Mid-Week Break | Tarfia Faizullah Reads at Bread Loaf 2014

Categories: Audio

Tarfia Faizullah reads her poems at the 2014 Bread Loaf Writers’ Conference:

“I Told the Water”

“Interviewer’s Note”

Tarfia Faizullah Author PhotoBangladeshi-American poet, editor, and educator Tarfia Faizullah was born in 1980 in Brooklyn, NY and raised in west Texas. She received an MFA in poetry from Virginia Commonwealth University and is the author of Seam (SIU 2014). Her honors and awards include a Pushcart Prize, a Fulbright Fellowship, a Ploughshares Cohen Award, a Dorothy Sargent Rosenberg Prize, as well as scholarships and fellowships from Kundiman, Bread Loaf, Kenyon Review, Sewanee, and Vermont Studio Center. Her poems appear in Poetry Magazine, Poetry Daily, Oxford American, Ploughshares, jubilat, Kenyon Review, New England Review, and have been anthologized in Best New Poets 2013 (Meridian), The Book of Scented Things (Rose O’Neill Literary House Press), Please Excuse this Poem: 100 Poems for the Next Generation (Viking/Penguin), and Hard Lines: Rough South Poetry (University of Southern Carolina Press). Recent prose appears in LA Review of Books, Poetry Foundation, and Necessary Fiction. She lives in Detroit where she co-directs the Organic Weapon Arts Chapbook Press and Video Series with Jamaal May, and is the Nicholas Delbanco Visiting Professor of Poetry in the Helen Zell Writers’ Program at the University of Michigan.

All Bread Loaf Writers’ Conference readings are available on iTunes U. Want to hear more? Visit the Bread Loaf Writers’ Conference website.

Tarfia Faizullah Wins New Writers Award

Categories: News & Notes

Congratulations to NER author Tarfia Faizullah, winner of the 2015 Great Lakes Colleges Association’s New Writers Award in poetry for her new book Seam (Southern Illinois University Press)!

 

According to the GLCA judges:

Tarfia Faizullah’s Seam shimmers with exigent discovery. It looks back with the charge of the absolute present tense and gives voice to what must be named and claimed before the speaker, and the world, can move on. The speaker is a young woman compelled to make a pilgrimage along the seam between “Why call any of it back?” and “yes call it back/back again.” The poems interrogate history via intimate, spiraling, even delicate detail. I admire the way that Faizullah negotiates her authorial vexed position of reporting upon atrocities that both belong and do not belong to her. She recognizes her own position and interrogates it. From start to finish, Seam represents a harrowing act of empathy. As a book and project, this is so powerful, combining modes and formal approaches to explore this little-known part of history. The book is well-crafted and very relevant to our current age.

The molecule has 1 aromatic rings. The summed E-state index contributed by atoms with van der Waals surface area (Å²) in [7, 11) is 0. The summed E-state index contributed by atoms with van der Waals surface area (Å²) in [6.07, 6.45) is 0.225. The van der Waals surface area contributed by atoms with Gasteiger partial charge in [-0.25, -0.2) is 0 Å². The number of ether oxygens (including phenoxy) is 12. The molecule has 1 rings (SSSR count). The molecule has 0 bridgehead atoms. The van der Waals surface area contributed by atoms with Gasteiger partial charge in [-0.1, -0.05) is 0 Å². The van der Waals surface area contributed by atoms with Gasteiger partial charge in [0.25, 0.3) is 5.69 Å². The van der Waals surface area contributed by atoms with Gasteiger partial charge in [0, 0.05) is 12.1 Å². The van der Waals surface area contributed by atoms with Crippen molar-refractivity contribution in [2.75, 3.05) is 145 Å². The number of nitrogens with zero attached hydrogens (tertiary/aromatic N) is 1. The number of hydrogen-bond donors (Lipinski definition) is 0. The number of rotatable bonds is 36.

New Translation of Andrzej Stasiuk in NER 35.4

Categories: Translations

Dog | Andrzej Stasiuk

translated from the Polish by Bill Johnston

[View as PDF]

Halemaumau - Constance Gordon-CummingOur old bitch is slowly dying. It was her hearing that went first, as I recall, then her sight, then finally her sense of smell. But she still gets around a bit, and she has a huge appetite. Every now and then she’ll try to bark at something. She can barely keep on her feet, she stares with unseeing eyes and barks at her doggy thoughts, imaginings, maybe she’s barking at her doggy memory. She’s been with us for sixteen years. We’ve had her since she was a puppy. One summer a woman friend of ours brought her and left her here with us in the country. At the time we neglected the routine shots you’re supposed to give puppies, and she got canine parvovirus. But we somehow managed to save her, driving her to the vet every day for an intravenous drip without which she would have died of dehydration. She was left with a slight loss of control over her hind legs. But for fifteen years she ran around and kept up with the other dogs. Once in a while, in the winter they’d disappear for two or three days at a stretch. I’d be furious, but in the end I’d climb in the four-wheel drive and comb the empty valleys, forcing my way through mounds of snow. They’d be found eventually, exhausted, skinny, half-dead, and, it seemed, utterly clueless about what to do with their doggy freedom or how to find their way back home. They would meekly let themselves be loaded into the car and for the next week they wouldn’t budge an inch except to go to their feeding bowl.